Choose Edit photo in photoshop from Lightroom (Edit a copy) to add layers of texture.  I chose two textures from FlyPaper Textures to add dreaminess and a hint of color to a black and white scene.

What you see above is the original file, out of Lightroom, cropped.  Next I opened the two Flypaper Textures, Serafina Sky and Europium from Lightroom (Edit a copy in Photoshop).

 

When I opened Serafina Sky I needed to rotate the image 180 degrees, so the clouds would be in the top of my image.  I was after a mistier look than what was in the original capture. Further, I wanted the slight blue-ish tone to add a bit of dreaminess to the straight black and white capture.  So I put the image on top of the original as a separate layer in Photoshop CS4. I changed the blending mode to Overlay and dialed the opacity back to suit me.  Then I added Europium in the same manner (separate layer, blending mode on overlay, then dial in the opacity to suit). With the Europium layer I was looking for a bit of the vignette effect and the added textures.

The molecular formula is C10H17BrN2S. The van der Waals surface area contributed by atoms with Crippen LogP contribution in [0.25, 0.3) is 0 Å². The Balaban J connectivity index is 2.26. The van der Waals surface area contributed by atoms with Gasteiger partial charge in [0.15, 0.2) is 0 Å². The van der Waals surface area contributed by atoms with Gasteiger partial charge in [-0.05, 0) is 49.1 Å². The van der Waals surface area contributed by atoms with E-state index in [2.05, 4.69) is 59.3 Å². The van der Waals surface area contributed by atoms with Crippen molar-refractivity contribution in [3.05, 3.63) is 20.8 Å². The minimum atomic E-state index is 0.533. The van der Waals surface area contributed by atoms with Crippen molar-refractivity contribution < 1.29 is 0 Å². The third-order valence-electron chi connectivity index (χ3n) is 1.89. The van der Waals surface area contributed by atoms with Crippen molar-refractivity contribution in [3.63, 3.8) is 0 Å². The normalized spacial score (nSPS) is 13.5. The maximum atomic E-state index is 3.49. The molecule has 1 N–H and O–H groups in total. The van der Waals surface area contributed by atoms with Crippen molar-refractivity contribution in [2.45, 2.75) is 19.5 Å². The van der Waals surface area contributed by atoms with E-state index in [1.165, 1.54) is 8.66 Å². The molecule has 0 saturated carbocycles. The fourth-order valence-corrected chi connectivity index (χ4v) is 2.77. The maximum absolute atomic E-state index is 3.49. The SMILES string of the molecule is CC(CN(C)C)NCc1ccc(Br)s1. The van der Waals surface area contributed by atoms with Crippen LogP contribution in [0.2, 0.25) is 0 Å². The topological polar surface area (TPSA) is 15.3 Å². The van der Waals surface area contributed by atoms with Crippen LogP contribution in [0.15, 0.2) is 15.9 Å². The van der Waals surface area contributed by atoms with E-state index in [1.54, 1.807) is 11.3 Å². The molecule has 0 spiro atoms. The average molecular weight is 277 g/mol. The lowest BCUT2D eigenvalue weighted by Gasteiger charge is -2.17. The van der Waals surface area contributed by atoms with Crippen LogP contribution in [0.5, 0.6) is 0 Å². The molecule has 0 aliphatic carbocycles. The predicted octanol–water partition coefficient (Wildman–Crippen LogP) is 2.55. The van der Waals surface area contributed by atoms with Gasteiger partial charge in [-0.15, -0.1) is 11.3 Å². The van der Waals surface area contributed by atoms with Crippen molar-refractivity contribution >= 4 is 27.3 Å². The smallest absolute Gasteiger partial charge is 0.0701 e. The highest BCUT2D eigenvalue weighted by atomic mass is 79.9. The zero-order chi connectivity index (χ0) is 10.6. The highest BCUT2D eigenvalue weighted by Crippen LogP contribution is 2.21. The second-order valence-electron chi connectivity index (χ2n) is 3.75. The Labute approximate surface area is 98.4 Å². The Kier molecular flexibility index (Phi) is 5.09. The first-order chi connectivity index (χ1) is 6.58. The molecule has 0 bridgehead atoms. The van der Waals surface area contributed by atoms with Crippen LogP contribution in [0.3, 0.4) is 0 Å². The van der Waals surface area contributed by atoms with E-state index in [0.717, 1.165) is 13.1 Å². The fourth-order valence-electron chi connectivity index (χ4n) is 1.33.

You will notice that the textures are SQUARE images and my image is a panoramic format.  When you lay your texture over your image, choose EDIT>Transform>Scale and drag your sides to conform to the shape of your image.  When you are satisfied (and you can move it around in the image with the move tool too) you hit the checkmark to okay the transformation and then go to your layer and work with your blending mode and opacity.

 

 

The image above is the initial image with Serafina Sky overlaid.  I pulled the opacity back to 53% and then I used an HSL layer to take the cyan to a more purple-y blue. Just slightly.  The key with each of these decisions is subtlety.  Then, to add the mistier look  (image below) I overlaid the Europium layer.  I pulled the opacity to 74%. The Europium texture is one of my favorites for adding slight vignetting and mystery.  It interacts with colors nicely and adds a touch of color in neutral images.  This is my final image.